“I don’t have time to get up at 7 or 8 and go to church. But I do have time to go to brunch.”

This past Saturday, I happened upon an article in The Washington Post about the popularity of Sunday brunch. The above quotation came from a 30-something Virginia woman. One question after another came to me as I hovered over her statement.

Why does church seemingly demand more time than brunch? (If you’ve ever gone to brunch in the Washington, DC, area on a Sunday morning, you know there’s likely to be a long wait!)

What makes brunch worth one’s time more than the worship of God?

What is missing from church?

These are questions I will not attempt to answer in this short space, but they are questions we as the Church continually need to ask. It would be easy for regular churchgoers among us to become irritated and judgmental about this young woman’s choice, but I would discourage us from doing so. Such stories are an opportunity for us to look within and ask how we can better reach one another with the good news.

Perhaps we can begin by rethinking the phrase, “go to church.” Psalms 120-134 are known as “Psalms of Ascent,” and many of them speak of traveling in thanksgiving to a place of worship. Instead of “going to church,” what if we saw Sunday worship in the eyes of our ancestors: an opportunity to ascend with Christ into heavenly places, to climb to greater heights in God’s love? We are not on a linear course to a destination. Instead, we climb towards the glory of Mount Zion.

From a place of worship, perhaps we can hear the Spirit’s answers to some of our questions. Perhaps we will discover how we might set a meal as scrumptious as Sunday brunch. With God’s Word as the main course, His Church can certainly become a place worth spending time!

all good things to each of you,

Pastor Darian

 

Pastor’s Message, April 24, 2018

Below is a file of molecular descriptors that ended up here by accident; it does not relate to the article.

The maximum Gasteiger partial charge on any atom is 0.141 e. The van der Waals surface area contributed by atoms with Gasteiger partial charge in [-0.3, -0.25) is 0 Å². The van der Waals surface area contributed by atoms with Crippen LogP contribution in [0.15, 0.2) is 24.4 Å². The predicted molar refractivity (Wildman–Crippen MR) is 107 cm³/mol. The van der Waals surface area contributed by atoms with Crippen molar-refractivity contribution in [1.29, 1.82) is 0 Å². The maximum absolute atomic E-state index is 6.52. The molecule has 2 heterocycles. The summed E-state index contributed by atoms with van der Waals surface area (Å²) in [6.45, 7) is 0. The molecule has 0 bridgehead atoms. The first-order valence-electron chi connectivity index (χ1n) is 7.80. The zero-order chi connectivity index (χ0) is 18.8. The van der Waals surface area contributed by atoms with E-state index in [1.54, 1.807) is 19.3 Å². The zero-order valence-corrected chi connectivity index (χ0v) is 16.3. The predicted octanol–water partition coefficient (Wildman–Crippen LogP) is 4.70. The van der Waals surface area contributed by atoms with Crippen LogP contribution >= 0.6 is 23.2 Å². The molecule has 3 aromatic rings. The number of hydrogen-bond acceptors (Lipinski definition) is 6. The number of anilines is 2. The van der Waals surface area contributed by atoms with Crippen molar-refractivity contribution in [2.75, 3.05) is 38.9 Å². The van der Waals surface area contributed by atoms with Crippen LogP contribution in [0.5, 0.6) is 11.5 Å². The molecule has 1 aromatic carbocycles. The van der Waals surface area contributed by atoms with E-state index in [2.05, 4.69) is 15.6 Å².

As you’ve been reading in the newsletter for the past few weeks, our annual Children’s Sabbath will be this Sunday, April 29. We’ll celebrate in one worship service at 11AM. There is only one thing that I don’t like about Children’s Sabbath: it only comes once a year!

However, we are constantly looking for new ways to involve the youth and children in leading worship. They’re reading Scripture and offering prayers, in addition to the duties of acolytes, crucifers, and 4th Sunday ushering. When I was recruiting assistants for the Holy Thursday service, I was so blessed when all the children replied, “yes.” And some children even approached me and asked if they could help. What a way to warm a pastor’s heart!

It would be easy for us to slip into a mindset that the worship hour on Sunday morning, especially on Children’s Sabbath, is a performance—that we gather to observe them for entertainment. But that is not at all what worship is. Worship begins when we come to God with the wonder, innocence, and expectancy of children. Of course, there will be joy and laughter alongside the reverence due to God’s name. We will gather on Sunday not to be entertained by children but to follow their lead in serving God.

This month’s lectionary texts have included passages from 1 John, and John frequently addresses his readers as “little children.” May we all know how loved we are as children of God as we seek not to be entertained in life but to expect eternal life as we worship our risen Lord!

all good things to each of you,

Pastor Darian